NEW YORK STATE OF MIND

Elite Agent - - CONTENTS - Nick Har­ring­ton

in Syd­ney, Nick Har­ring­ton lived in France, Ger­many and New York, where he faced stiff com­pe­ti­tion against high-fly­ing agents from Mil­lion Dol­lar List­ing. But in the early days, des­per­ate to com­pete with them, it was some wise ad­vice to ‘start act­ing like them’ that set him on the road to sales suc­cess.

How long have you been in real es­tate? I first started in the real es­tate in­dus­try in 2003. I be­gan as the of­fice go­pher in Ray White El­iz­a­beth Bay and was grum­bling about not be­ing a ‘proper agent’ af­ter about one month. The fa­ther of my then girl­friend told me that they’ll ‘re­spect you as a sales­per­son when you act like one’. His ad­vice was to go and find some listings; not wait to be made a sales­per­son, but just to go out and be one. A month later, at one of the team sales meet­ings when ev­ery­one else had fin­ished, I asked if I could say some­thing. The of­fice sales team looked at me oddly and they were quite sur­prised when I placed three (at that time green) agency agree­ments on the table. That’s how I first got into sales.

How does it tie in with your back­ground in po­lit­i­cal sci­ence? I have al­ways been in­ter­ested in read­ing, in pol­i­tics, phi­los­o­phy, and so on. Po­lit­i­cal sci­ence for me is a per­sonal in­ter­est; real es­tate is how I gen­er­ate a life­style. I find both fas­ci­nat­ing and feel I bring a lit­tle aca­demic rigour to how I man­age listings, and how I gen­er­ate mar­ket­ing and ne­go­ti­at­ing strat­egy. How com­pet­i­tive was New York and what did you learn from the ex­pe­ri­ence? Real es­tate in New York is in­cred­i­bly com­pet­i­tive. When I ar­rived, Mil­lion Dol­lar List­ing had been on for a cou­ple of sea­sons and those guys were bro­kers ac­tu­ally in the mar­ket; guys against whom you’d try to pitch for listings! The big­gest dif­fer­ence be­tween New York real es­tate and any­where else is the cal­i­bre of the agents. Many of the most suc­cess­ful agents had pre­vi­ously been at­tor­neys, in­vest­ment bankers, com­pany di­rec­tors, and so on. They come to the in­dus­try with a rolodex of wealthy clients that they then spend their time ser­vic­ing. The big­gest take­away from my time in New York is the value of the longterm per­sonal re­la­tion­ship. The game is a so­cial game over there. It’s far less trans­ac­tional than here in Syd­ney. In New York you have a bro­ker for life, and the bro­ker trea­sures and nur­tures that loy­alty.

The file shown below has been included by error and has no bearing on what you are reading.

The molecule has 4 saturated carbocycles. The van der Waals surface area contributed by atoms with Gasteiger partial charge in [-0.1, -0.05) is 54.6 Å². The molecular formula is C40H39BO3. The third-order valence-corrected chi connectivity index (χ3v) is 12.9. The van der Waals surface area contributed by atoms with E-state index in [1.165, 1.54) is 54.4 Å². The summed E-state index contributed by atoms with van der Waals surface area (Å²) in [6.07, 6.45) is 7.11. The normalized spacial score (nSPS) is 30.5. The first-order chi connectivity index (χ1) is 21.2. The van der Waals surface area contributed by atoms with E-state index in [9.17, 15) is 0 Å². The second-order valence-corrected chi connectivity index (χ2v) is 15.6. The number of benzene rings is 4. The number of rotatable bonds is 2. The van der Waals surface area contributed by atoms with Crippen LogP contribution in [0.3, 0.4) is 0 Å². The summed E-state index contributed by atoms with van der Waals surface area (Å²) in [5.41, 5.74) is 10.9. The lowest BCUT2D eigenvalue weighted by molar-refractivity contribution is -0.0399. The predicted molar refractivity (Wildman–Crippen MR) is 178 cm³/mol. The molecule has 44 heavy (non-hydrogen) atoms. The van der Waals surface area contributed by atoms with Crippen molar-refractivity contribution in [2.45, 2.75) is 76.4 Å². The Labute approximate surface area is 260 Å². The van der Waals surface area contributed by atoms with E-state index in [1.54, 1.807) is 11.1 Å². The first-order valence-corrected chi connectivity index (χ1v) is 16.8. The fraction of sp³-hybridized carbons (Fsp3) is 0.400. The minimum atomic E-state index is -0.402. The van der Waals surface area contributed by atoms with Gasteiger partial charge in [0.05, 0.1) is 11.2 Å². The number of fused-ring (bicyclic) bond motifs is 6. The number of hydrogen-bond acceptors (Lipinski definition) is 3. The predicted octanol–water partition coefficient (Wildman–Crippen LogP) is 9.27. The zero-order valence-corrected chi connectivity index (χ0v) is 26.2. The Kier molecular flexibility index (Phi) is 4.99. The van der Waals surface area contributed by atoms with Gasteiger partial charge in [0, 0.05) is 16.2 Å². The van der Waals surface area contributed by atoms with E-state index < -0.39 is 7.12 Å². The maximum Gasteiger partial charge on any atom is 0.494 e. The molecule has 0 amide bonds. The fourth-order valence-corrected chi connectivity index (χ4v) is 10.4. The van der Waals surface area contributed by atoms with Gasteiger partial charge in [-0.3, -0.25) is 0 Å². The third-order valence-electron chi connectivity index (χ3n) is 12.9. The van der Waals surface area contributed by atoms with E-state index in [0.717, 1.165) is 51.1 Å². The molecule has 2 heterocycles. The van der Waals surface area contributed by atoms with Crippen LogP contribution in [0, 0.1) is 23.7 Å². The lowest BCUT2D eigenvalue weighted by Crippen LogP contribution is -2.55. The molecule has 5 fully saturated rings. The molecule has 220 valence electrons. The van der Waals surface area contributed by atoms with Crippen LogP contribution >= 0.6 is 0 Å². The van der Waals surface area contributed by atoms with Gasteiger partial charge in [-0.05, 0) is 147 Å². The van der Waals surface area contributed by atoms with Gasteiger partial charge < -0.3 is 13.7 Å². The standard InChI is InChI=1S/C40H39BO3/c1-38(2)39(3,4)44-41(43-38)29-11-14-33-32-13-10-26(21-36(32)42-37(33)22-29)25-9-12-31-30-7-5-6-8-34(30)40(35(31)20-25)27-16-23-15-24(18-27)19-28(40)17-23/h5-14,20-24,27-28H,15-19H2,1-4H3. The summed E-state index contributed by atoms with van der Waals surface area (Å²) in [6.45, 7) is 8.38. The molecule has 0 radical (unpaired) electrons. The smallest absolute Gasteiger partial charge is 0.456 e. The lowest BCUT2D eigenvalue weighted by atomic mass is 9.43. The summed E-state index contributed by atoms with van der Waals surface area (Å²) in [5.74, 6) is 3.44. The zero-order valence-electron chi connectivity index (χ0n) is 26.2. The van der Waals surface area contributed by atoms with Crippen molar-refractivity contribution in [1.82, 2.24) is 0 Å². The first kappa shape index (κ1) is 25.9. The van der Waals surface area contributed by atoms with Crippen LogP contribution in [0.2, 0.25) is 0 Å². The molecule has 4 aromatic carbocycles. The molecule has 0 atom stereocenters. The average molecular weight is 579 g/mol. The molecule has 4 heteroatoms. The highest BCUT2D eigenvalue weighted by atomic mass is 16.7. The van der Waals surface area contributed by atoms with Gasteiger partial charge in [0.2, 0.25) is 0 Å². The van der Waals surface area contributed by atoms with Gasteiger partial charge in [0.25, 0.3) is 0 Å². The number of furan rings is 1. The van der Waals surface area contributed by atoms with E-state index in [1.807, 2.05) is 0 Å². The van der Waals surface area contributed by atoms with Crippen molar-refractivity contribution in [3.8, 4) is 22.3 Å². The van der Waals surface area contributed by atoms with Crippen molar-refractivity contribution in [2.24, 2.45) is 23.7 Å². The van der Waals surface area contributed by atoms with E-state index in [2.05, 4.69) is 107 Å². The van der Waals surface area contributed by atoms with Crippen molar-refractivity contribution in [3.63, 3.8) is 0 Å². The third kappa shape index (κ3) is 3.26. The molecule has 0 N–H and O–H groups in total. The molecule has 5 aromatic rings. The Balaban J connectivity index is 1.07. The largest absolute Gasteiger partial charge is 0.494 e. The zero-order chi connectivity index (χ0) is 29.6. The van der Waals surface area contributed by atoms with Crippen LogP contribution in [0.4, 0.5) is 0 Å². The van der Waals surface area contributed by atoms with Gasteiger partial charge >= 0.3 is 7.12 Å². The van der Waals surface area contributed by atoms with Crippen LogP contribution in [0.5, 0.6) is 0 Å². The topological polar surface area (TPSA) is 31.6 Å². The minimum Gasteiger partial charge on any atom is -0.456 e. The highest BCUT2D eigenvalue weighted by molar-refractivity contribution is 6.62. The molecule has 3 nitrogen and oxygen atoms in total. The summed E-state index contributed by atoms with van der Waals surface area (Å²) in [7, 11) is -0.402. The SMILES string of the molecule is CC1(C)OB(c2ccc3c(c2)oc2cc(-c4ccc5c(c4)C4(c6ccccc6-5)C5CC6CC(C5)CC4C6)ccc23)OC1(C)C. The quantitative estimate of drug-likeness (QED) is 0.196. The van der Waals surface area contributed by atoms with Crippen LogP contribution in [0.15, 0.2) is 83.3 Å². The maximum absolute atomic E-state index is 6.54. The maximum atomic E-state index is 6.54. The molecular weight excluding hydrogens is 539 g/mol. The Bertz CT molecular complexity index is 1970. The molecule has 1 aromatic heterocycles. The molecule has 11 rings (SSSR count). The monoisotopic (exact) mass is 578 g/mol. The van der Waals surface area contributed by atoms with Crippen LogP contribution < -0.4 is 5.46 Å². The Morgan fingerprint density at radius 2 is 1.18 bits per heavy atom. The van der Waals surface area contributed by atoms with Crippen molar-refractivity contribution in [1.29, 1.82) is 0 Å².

You speak flu­ent Ger­man and French – how has be­ing mul­tilin­gual helped your ca­reer? Back in the 1960s there was a sur­pris­ing num­ber of French ex-pats who bought prop­er­ties in El­iz­a­beth Bay. It wasn’t at all un­usual that I’d go to have a look at a prop­erty and find my­self speak­ing to the home­owner and their fam­ily in French.

Most mem­o­rable or un­usual prop­erty you have sold? The most mem­o­rable prop­er­ties I have sold were the two apart­ments in ‘Del Rio’ (2224 Bill­yard Av­enue, El­iz­a­beth Bay). The build­ing is one of the most at­trac­tive in Syd­ney: a beau­ti­ful Span­ish Mis­sion block with a stun­ning har­bour-front pool and large apart­ments with por­tico ter­races.

What would you say your ca­reer high­light has been, and why? My ca­reer high­light was speak­ing at an elite con­fer­ence dur­ing the Global Fi­nan­cial Cri­sis about how to man­age the change in mar­ket con­di­tions to en­sure you con­tinue to write the com­mis­sion you need to write and your clients still get the re­sults they ex­pect. I en­joy pub­lic speak­ing and it is nice to know you can of­fer help­ful ad­vice to peo­ple who find them­selves in the same sit­u­a­tion as your­self.

What’s the best com­pli­ment you’ve ever re­ceived, and why? Some­one told me I was the most ‘nor­mal’ per­son they had ever met. It’s not the best com­pli­ment, but it’s one I’ve never for­got­ten.

If you could give one piece of ad­vice to your younger self, what would it be? Spend more time lis­ten­ing and ask­ing ques­tions.

What would you do more quickly? Read!

Best piece of ad­vice you have ever been given? If you don’t be­lieve in your­self, how can you ex­pect any­one else to?

What has been the best thing about join­ing McGrath? I ap­pre­ci­ate the level of man­age­rial sup­port and the free­dom to work on your own terms.

What do you still find most chal­leng­ing about be­ing in real es­tate, and how do you over­come it? The most dif­fi­cult as­pect for me is the work-life bal­ance. Real es­tate is an all-con­sum­ing pro­fes­sion. It’s al­ways a chal­lenge to find the right bal­ance.

What are your goals for this year? I don’t set goals. I just work as hard and as smart as I can, try­ing to max­imise the out­come of ev­ery ac­tiv­ity. •

“THE BIG­GEST DIF­FER­ENCE BE­TWEEN NEW YORK REAL ES­TATE AND ANY­WHERE ELSE IS THE CAL­I­BRE OF THE AGENTS.”

“SOME­ONE TOLD ME I WAS THE MOST ‘NOR­MAL’ PER­SON THEY HAD EVER MET. IT’S NOT THE BEST COM­PLI­MENT, BUT IT’S ONE I’VE NEVER FOR­GOT­TEN.”

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